Continuing His Ascent

Professor of Earth Sciences Ben Edwards (left) and Will Kochtitzky '16 hold a Dickinson flag in front of a glacierized volcano in Peru, where they conducted fieldwork in 2015. Kochtitzky recently presented original research arising from that work.

Professor of Earth Sciences Ben Edwards (left) and Will Kochtitzky '16 hold a Dickinson flag in front of a glacierized volcano in Peru, where they conducted fieldwork in 2015.

New grad presents at prestigious conference

by MaryAlice Bitts-Jackson

Last winter, Will Kochtitzky ’16 was a rising-star earth-sciences major with a promising senior thesis underway. Today, he’s a grad student, and he just presented original research at the largest earth and space science meeting in the world. "It was a great experience,” said Kochtitzky, a two-time presenter at the American Geophysical Union (AGU), “because over 20,000 scientists from around the world gather there to talk about the latest research in earth and space sciences.”

The research was an extension of Kochtitzky's senior thesis at Dickinson, and it was inspired by fieldwork Kochtitzky conducted in summer 2015 as part of a student-faculty team led by Professor of Earth Sciences Ben Edwards. After helping to investigate the rate of short-term ice shrinkage on El Nevado Coropuna, a glacierized volcano in Coropuna, Peru, and presenting the team’s findings, the class of 2016 member developed a senior thesis that took a close look at changes in snow cover on that volcano over time.

Critical measurements

Working under Edwards’ direction throughout his senior year, Kochtitzky used GIS technology and 258 satellite images, downloaded from the United States Geological Survey’s Landsat archives, to measure snow cover on El Nevado Coropuna. Because of the vast amount of data and the quality of the satellite images’ spatial resolution, he was able to track snow cover on the volcano over the span of 30 years.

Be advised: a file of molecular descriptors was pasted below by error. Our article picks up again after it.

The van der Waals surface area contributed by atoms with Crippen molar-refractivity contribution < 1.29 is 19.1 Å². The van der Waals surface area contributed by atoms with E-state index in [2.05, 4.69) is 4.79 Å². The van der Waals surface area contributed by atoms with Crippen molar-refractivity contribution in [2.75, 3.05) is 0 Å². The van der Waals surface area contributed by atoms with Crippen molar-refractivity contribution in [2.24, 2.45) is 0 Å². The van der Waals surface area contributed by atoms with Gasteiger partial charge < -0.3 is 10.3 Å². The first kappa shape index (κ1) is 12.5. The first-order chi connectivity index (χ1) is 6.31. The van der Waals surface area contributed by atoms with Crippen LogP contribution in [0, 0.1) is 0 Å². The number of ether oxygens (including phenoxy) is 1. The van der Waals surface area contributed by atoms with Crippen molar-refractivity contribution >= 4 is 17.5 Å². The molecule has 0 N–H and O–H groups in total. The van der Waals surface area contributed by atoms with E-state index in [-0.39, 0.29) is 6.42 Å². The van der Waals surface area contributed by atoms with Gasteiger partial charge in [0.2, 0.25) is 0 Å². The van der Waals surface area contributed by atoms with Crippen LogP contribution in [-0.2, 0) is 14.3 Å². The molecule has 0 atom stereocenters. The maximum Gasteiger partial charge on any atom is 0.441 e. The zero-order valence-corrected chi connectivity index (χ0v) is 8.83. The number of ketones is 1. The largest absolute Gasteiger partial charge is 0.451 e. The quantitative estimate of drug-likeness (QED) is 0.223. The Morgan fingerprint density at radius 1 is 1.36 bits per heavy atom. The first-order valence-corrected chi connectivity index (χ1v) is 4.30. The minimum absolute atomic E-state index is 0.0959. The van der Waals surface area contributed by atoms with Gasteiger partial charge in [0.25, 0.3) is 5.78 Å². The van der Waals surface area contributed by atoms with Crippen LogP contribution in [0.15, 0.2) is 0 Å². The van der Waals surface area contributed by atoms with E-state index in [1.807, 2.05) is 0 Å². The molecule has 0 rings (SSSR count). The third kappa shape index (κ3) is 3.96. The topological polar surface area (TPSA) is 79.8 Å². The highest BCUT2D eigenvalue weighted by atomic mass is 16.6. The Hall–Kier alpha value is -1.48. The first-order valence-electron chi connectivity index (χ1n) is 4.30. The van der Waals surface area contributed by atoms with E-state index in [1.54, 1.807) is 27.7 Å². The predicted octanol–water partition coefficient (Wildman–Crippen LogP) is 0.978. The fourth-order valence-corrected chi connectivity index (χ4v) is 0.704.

Kochtitzky discovered that when the area was experiencing El Niño-like conditions, there was less snow cover on the glacier, and that La Niña-like conditions produced more snow cover. These findings were consistent with previous research on snow cover in the region, and it’s critical information for the 100,000 local villagers who rely on melting snow as a water supply for their homes, crops and electrical systems. Better understanding the rate of water loss and snow-depth, Kochtitzky notes, can aid in water-use planning, as well as hazard mapping, since an eruption of the volcano would lead to catastrophic flooding. A report of his presentation is published on the NASA website.

On the rise

That high-profile work is the latest in a series of benchmarks for the recent Dickinson grad. A Baird Sustainability Fellow and Benjamin Rush scholar who earned a $138,000 National Science Foundation research fellowship in 2016, Kochtitzky attended the 20th Conference of the Parties to the United Nations Framework Convention on Climate Change and co-initiated a partnership with the Volcano Observatory of Peru in Arequipa. Also as an undergrad, he conducted student-faculty research in Iceland, Canada and Greenland and Bolivia, in addition to Peru, and earned two campus fellowships, contributed to nine research papers, presented at two major conferences and earned four research prizes—all while earning wilderness first-responder certification, heading the Geology Club and Outing Club and serving on the Presidential Commission for Environmental Sustainability and the Sustainable Investment Task Force.

Seven months after graduation, Kochtitzky continues to use GIS and remote sensing to further investigate climate change, this time as a graduate student at the University of Maine, where he joins fellow NSF and Baird fellow Anna McGinn '14. As part of the university’s School of Earth and Climate Sciences, he’s measuring the volume of icebergs in Greenland in order to determine melt rates and freshwater flux in glacial fjords. He’s also planning a summer 2017 trip to the U.S.-Canada border, where he’ll use ground radar to determine the volume of Alaskan and Yukon glaciers and quantify sea-level rise potential.

While on winter break, Kochtitzky is finalizing a manuscript of his research on El Nevado’s snow cover, and plans to co-publish the paper, with Edwards, in a peer-reviewed journal. He’s on track to earn his master’s in 2018. “I’d like to continue this line of work in helping to better understand the current changes we are observing in the cryosphere,” he says. “Better understanding glacial change around the world is important for many reasons including sea level rise, water resources and natural hazards.”

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Published January 10, 2017